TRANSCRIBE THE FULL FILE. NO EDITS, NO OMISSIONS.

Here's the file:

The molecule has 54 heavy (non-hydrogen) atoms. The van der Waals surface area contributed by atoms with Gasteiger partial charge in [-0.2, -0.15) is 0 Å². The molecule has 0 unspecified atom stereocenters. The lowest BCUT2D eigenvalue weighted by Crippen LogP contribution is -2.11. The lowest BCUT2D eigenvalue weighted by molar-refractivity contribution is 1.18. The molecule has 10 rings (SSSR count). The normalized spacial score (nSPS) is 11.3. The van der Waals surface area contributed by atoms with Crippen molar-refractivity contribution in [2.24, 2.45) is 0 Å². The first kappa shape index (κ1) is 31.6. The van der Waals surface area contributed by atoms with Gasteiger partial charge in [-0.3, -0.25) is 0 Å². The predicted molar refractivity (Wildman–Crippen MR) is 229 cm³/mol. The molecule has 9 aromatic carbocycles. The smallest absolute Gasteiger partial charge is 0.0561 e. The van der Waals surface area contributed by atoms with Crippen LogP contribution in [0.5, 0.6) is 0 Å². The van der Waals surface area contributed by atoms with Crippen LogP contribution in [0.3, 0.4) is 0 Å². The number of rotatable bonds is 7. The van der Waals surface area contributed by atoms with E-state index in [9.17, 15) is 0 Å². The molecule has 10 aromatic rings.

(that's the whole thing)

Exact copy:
The molecule has 54 heavy (non-hydrogen) atoms. The van der Waals surface area contributed by atoms with Gasteiger partial charge in [-0.2, -0.15) is 0 Å². The molecule has 0 unspecified atom stereocenters. The lowest BCUT2D eigenvalue weighted by Crippen LogP contribution is -2.11. The lowest BCUT2D eigenvalue weighted by molar-refractivity contribution is 1.18. The molecule has 10 rings (SSSR count). The normalized spacial score (nSPS) is 11.3. The van der Waals surface area contributed by atoms with Crippen molar-refractivity contribution in [2.24, 2.45) is 0 Å². The first kappa shape index (κ1) is 31.6. The van der Waals surface area contributed by atoms with Gasteiger partial charge in [-0.3, -0.25) is 0 Å². The predicted molar refractivity (Wildman–Crippen MR) is 229 cm³/mol. The molecule has 9 aromatic carbocycles. The smallest absolute Gasteiger partial charge is 0.0561 e. The van der Waals surface area contributed by atoms with Crippen LogP contribution in [0.5, 0.6) is 0 Å². The van der Waals surface area contributed by atoms with Crippen LogP contribution in [0.3, 0.4) is 0 Å². The number of rotatable bonds is 7. The van der Waals surface area contributed by atoms with E-state index in [9.17, 15) is 0 Å². The molecule has 10 aromatic rings.